The Lusitania Resource > People > Second Cabin (Second Class) Passenger List > Mrs. Samuel J. Cox (Margaret Elizabeth Robinson)

Mrs. Samuel J. Cox (Margaret Elizabeth Robinson)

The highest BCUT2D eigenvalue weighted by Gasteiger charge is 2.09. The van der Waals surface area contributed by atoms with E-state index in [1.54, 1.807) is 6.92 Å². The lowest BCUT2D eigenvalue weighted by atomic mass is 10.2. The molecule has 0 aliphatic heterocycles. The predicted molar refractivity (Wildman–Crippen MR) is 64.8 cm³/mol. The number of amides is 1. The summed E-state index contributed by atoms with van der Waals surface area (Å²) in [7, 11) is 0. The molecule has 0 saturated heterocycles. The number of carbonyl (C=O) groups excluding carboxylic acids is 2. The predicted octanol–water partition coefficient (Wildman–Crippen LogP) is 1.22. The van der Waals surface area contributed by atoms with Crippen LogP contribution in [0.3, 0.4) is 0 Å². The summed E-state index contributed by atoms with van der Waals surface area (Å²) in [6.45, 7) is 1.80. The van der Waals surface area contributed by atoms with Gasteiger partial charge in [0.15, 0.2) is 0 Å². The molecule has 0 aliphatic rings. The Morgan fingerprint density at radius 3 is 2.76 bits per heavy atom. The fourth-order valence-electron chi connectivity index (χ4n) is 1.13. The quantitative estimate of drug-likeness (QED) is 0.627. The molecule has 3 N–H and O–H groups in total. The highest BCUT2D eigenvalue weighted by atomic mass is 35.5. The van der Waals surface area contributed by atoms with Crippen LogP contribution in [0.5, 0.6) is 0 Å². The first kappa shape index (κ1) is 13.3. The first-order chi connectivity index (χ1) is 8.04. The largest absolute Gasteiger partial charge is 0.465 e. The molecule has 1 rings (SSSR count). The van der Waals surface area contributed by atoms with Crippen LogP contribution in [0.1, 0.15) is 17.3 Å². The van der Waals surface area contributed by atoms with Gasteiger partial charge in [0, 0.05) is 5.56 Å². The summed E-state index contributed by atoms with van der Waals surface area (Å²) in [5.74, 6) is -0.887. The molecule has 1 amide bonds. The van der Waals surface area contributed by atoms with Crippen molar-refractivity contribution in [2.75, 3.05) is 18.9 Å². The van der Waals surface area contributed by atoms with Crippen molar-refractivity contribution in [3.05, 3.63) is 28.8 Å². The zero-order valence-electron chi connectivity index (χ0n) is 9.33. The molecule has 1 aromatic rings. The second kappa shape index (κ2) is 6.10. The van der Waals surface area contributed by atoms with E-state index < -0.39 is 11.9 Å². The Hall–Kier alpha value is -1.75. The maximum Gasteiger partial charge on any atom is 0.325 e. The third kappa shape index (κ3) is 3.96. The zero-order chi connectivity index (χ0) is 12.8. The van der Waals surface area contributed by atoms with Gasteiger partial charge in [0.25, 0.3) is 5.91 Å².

Margaret Cox, 27, was a British citizen and Irish national living in Winnipeg, Manitoba, Canada. She was traveling with her 17-month old son Desmond to Ireland to visit a friend, Mrs. Hobcroft, in Dalkey, Dublin. Both mother and son survived the Lusitania sinking, escaping in lifeboat 15, which was later picked up by the Wanderer, also known as Peel 12. During the voyage, Margaret and Desmond had become acquainted with Emily and Barbara Anderson. Margaret and Desmond were at lunch when the torpedo hit. Everyone in the dining room made for the door, but a steward told her to go back as there was plenty of time. Margaret went back, but upon seeing the mass of people crowded around the staircase she asked another steward what to do, as she had to get her baby away. He told her to get up onto the deck. Margaret found herself and Desmond on the high (port) side of the ship, where she saw the crew attempting to ready the boats there. Michael Ward of Pittsburgh helped her to a boat, and she was holding up "a delicate lady, who had two children" with one hand while cradling Desmond in the other. As the boats on the high side could not be lowered, she was told to go to the starboard side. Along the way down the slanting deck, Desmond was knocked out of her arms several times. A young man about 23 years old helped her pick up Desmond every time she lost hold of him. On the starboard side, Margaret was turned away from one boat because it was too full and was sent to a second boat. She was going to be turned away from the second boat (#15), but she refused to budge. She insisted, "You will have to take the baby, and I will be all right." Someone took the baby, and Mrs. Wilson (Minnie?) caught Desmond. Margaret had no recollection of how she got into the lifeboat and thought that perhaps she had been thrown in. Men had to cut the ropes holding the lifeboat to the ship to get it away. She thought that the first lifeboat that she had been turned away from had upset. Their lifeboat went right under the funnels and the people in the boat feared that they would be drawn down by the suction. Their lifeboat was filled past capacity with 85 people. From their boat, Margaret saw a woman (Margaret Gwyer) get sucked down a funnel and blown back to the surface. The men worked hard to row the boat away from the ship as the Lusitania disappeared. There was much excitement in the boat, but Margaret did not hear much crying. Baby Desmond became hyterical. Because their boat was overcrowded, they could not take in all the people appealing to them for help. Margaret, feeling helpless, had to cover her ears. Lifeboat 15 rowed to another boat that only had one man in it and transferred some of its people into it. Ellen Burdon told Margaret that she saw the submarine surface and fly its colors. Margaret spoke very highly of the calm composure of the women in her boat and the kind treatment the survivors received in Queenstown. Margaret and Desmond were in Dublin during the Easter Rising of 1916. They were in Phoenix Park when a man in front of them was mowed down by machine gun fire. Margaret Cox died in 1978 at ninety, her husband Samuel a year later. Contributors: Senan Molony Judith Tavares References: Daily Express. 10 May 1915, pg.6. Hickey, Des and Gus Smith. Seven Days to Disaster. G. P. Putnam's Sons, 1982. Molony, Senan. Lusitania: An Irish Tragedy, pg. 27 - 28. Mercier Press, 2004.

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